Harsh new climate for Puget Sound Partnership

From the Editorial Board

The health of Puget Sound depends on the work of organizations like Puget Sound Partnership, which may soon see a devastating budget cut.
The health of Puget Sound depends on the work of organizations like Puget Sound Partnership, which may soon see a devastating budget cut. AP

Last year, the Environmental Protection Agency provided the Puget Sound region with $28 million for projects exclusively targeted for Puget Sound cleanup, but that flow of funds could soon dry up.

According to the National Association of Clean Air Agencies, the Trump administration has new plans for the Environmental Protection Agency, and most of them involve significant downsizing.

If the administration’s budget receives congressional approval this month, the EPA’s annual budget will be reduced by 24 percent, or about $2 billion per year, and the agency’s staffing will be scaled down by one-fifth, eliminating close to 3,000 jobs.

This walloping budget slash could have serious consequences for our region. Organizations such as Puget Sound Partnership, a coalition of state and local governments and tribes, will see a 93 percent reduction in funds. According to partnership spokeswoman Cathy Cochrane, this budget contraction should have us all concerned.

“The economy and health of the region are inextricably tied,” she said.

Think of the partnership as a guardian of the Sound. Its sole mission is to monitor the ecosystem using science-based technology, similar to the way a good physician looks at a person’s entire health picture. Without funding that enables PSP’s holistic monitoring, things such as salmon-survival and toxic cleanup work would be impacted, which means human populations also could be at risk.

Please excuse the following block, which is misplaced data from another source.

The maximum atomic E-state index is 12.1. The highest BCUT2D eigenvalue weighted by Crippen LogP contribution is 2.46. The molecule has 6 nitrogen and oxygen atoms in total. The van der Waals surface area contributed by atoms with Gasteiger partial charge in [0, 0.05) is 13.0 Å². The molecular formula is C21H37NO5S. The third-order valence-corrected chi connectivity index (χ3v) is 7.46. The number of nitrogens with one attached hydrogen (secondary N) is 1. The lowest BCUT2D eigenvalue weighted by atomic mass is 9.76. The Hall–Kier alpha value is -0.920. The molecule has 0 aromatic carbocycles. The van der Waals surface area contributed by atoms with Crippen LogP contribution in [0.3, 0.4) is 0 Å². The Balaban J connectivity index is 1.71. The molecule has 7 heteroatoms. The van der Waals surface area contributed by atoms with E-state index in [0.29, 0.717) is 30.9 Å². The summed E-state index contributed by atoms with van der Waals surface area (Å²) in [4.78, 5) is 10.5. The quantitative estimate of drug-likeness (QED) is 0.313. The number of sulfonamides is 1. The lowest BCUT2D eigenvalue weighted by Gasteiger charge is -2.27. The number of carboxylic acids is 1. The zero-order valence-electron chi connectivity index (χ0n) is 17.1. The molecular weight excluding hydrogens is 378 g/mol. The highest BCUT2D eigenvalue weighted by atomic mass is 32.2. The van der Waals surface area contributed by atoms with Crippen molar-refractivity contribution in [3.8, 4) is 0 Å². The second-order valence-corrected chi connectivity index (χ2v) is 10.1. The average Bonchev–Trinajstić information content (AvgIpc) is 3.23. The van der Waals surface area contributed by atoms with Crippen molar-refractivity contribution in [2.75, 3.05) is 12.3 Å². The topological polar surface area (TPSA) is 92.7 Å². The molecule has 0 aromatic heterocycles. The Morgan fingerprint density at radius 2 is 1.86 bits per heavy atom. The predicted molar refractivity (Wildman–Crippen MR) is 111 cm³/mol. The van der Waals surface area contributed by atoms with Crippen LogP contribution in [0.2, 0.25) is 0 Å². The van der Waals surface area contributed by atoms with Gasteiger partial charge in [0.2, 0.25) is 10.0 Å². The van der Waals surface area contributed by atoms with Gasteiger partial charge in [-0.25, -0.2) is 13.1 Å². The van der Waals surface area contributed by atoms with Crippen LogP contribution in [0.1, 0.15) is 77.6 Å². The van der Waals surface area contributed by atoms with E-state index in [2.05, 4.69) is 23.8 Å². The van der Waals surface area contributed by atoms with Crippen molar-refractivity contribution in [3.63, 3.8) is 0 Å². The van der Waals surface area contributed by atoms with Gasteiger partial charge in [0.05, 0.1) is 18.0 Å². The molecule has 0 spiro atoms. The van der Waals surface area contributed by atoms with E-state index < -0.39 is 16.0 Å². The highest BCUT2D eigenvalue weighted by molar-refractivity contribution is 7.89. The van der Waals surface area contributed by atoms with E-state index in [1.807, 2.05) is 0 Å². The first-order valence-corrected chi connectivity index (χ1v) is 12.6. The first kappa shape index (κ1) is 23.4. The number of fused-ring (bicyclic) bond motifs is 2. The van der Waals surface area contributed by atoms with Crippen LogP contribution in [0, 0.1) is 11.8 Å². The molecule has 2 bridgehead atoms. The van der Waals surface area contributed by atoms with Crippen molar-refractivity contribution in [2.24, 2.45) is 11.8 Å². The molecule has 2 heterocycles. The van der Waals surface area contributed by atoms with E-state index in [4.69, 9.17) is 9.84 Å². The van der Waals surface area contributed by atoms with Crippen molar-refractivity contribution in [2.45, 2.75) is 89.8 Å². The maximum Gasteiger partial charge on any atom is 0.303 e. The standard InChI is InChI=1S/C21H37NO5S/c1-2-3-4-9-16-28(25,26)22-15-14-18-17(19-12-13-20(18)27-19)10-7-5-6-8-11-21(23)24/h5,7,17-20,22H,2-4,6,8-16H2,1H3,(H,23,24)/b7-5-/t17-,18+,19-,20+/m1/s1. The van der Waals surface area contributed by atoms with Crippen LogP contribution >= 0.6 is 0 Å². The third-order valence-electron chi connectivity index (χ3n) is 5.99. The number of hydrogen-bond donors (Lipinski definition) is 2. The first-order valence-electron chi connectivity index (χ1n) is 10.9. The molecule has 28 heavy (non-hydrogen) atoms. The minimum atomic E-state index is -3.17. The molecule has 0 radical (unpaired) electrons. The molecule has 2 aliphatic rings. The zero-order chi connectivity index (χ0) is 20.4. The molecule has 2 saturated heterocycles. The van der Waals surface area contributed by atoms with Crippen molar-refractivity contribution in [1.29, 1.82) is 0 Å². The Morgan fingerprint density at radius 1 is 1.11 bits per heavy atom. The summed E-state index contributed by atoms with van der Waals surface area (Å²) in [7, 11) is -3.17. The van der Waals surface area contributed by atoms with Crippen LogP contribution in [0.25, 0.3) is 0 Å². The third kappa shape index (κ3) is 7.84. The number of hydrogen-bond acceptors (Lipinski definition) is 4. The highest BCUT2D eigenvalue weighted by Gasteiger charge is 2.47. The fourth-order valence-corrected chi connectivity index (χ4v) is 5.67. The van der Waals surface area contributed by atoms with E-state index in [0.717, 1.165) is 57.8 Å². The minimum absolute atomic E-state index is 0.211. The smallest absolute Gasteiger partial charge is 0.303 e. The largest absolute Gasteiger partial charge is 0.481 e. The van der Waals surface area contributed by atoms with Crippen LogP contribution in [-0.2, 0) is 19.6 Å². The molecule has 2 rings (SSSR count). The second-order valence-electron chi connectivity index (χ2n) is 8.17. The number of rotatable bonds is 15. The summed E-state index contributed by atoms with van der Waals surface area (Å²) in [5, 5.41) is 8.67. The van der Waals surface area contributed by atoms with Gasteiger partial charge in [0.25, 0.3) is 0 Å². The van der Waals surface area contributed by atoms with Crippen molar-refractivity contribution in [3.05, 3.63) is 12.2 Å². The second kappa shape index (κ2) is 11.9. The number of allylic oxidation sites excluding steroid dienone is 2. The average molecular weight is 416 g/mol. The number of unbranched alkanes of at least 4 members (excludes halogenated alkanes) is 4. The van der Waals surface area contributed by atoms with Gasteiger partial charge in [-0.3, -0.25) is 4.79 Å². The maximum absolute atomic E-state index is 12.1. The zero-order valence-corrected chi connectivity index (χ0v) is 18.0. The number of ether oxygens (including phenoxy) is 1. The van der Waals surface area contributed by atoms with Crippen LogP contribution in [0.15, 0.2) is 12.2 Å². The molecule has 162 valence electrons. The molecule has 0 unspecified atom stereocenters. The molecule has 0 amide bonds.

If these cuts go through, the partnership must not only eliminate local jobs that depend on cleanup work, but they would also have to choose which components of their mission to shave. All of them seem integral to the marine food web and general health of the Sound.

President Trump campaigned on claims that EPA regulations imposed on American businesses have killed thousands of jobs. We’re in agreement that cutting unnecessary red tape tied to regulation is important — but investments in the Sound’s recovery have paid off. Habitat loss and storm water pollution have declined, while shellfish and salmon recovery have improved under the watch of the Puget Sound Partnership.

When pollution is the problem, reduction in toxicity is the only solution, and that takes funding. If entities like the Partnership don’t monitor the steady stream of pollutants from boats, marinas, and residential and industrial run-off, who will?

William Becker, executive director of the National Association of Clean Air Agencies, called the cuts “punishing” and believes the Trump administration wants to shift environmental responsibilities away from the federal government and give the job of funding programs like the Puget Sound Partnership back to the states. But when it comes to environmental cleanup and regulations, federal laws are crucial.

Without federal mandates, states might be inclined to make short-sighted economic decisions. In order to keep or woo potential businesses, the temptation to lower environmental standards can creep in.

And even if some states kept virtuous environmental regulations and took full responsibility for funding programs like the Puget Sound Partnership, who would want to live next door to a state that didn’t?

Most of us don’t know much about ocean acidification or how the health of zooplankton affects ecosystems, but it’s safe to say that the 4 million people who live in the Puget Sound region like clean drinking water. We also enjoy knowing our beaches are safe and that poisons such as arsenic or mercury have not made it into the food we eat.

It’s too bad toxic political runoff has made its way into environmental protection. No doubt, propertied interests and lobbyists have played a part in this most recent budget proposal, but breathable air, drinkable water and uncontaminated soil should be something we can all agree on, even in this most contentious climate.